"We feel that we have gone the extra mile on testing the individual building block that makes Tritan," Boldea said. "We've made the effort to be fully transparent, for a couple of reasons because we are very proud of what we've done; we're fine with our customers seeing what we have done. It's not something we are trying to hide."
David vs. Goliath
Still, PlastiPure has billed the lawsuit as a "David vs. Goliath" match-up and believes that Eastman's suit coincided with its aggressive marketing campaign for Tritan, which is "reminiscent of deceptive greenwashing claims used by large manufacturers to create and take advantage of market confusion."
Usey said the suit brought by Eastman Chemical is critical not just to consumers but to manufacturers and retailers, too. He believes consumers will likely respond to these companies as they have to the companies that claimed their products were BPA-free a few years ago, before subsequent testing showed otherwise.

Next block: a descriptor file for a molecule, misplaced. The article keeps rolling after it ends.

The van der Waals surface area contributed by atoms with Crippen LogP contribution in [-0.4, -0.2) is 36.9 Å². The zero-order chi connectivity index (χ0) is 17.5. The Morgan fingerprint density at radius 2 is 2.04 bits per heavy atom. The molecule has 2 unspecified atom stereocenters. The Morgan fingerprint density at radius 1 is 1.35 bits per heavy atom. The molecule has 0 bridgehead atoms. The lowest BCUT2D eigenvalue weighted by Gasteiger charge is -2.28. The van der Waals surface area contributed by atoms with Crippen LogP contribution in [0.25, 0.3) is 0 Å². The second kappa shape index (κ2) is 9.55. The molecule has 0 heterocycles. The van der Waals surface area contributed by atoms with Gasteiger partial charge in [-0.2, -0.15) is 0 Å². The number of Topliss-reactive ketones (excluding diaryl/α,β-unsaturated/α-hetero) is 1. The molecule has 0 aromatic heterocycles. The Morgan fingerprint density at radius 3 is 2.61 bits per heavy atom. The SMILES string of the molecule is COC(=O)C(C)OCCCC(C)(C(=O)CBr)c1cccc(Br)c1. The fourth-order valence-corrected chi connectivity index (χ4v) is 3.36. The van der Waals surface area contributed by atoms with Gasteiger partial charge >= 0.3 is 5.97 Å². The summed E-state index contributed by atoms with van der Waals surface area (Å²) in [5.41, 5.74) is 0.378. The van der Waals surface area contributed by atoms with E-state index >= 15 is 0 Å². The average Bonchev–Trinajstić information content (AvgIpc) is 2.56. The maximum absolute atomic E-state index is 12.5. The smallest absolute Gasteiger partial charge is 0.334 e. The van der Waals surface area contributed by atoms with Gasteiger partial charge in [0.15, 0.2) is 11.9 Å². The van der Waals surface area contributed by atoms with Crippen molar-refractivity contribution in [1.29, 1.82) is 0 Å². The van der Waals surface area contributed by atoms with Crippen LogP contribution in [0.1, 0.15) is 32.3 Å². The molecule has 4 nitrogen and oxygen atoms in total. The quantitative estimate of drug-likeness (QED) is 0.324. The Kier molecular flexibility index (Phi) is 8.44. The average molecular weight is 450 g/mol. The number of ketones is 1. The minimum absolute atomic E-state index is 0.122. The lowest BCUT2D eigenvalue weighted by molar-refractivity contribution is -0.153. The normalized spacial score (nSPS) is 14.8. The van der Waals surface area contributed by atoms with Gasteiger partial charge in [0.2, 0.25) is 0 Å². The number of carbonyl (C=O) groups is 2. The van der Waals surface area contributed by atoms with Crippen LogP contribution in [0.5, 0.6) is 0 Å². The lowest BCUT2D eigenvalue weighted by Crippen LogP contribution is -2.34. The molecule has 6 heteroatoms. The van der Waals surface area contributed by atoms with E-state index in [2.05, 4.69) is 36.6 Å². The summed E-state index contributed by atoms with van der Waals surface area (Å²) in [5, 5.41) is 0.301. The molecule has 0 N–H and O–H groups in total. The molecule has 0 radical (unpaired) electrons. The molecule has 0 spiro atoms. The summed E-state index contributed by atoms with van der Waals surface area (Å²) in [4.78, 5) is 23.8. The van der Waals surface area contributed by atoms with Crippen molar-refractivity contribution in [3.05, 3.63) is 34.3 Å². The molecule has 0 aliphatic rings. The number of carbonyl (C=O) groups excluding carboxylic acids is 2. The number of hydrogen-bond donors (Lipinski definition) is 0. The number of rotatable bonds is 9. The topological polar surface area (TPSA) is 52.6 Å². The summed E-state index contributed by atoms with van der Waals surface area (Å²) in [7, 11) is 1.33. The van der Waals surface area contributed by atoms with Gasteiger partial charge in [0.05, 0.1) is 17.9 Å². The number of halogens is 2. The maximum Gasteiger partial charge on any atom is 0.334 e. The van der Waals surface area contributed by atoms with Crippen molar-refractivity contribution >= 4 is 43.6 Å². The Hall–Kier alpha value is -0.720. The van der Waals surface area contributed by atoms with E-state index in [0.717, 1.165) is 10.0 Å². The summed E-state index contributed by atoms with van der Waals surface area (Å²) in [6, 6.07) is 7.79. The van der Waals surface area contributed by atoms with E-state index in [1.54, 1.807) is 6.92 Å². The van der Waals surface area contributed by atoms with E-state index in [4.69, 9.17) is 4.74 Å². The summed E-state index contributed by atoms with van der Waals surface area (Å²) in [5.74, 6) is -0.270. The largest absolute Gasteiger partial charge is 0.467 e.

"We suspect that the EA-free market will be seen as another greenwashing opportunity by some companies who wish to make additional safety claims on their unchanged products," he said. "We reiterate that PlastiPure is willing to work with resin and product manufacturers to expeditiously and inexpensively remediate the problem of EA in their offerings. Our focus is to help bring to market the safest products to consumers wanting these options."
Boldea said the lawsuit is not a publicity stunt.
"We're not trying to manage our media image or conduct a public relations campaign; we are trying to conduct our business and to stop someone from making false and misleading claims about our company," he said. "Listen, we're a very large company, and we do a lot of business and the notion that a company this big would do what they're alleging, just doesn't pass the logic test."
Editor's Note: This is the second of a three-part comprehensive report on estrogenic activity (EA) in plastics. Packaging Channel Editor Heather Caliendo interviewed multiple stakeholders in this story, including the EPA and FDA.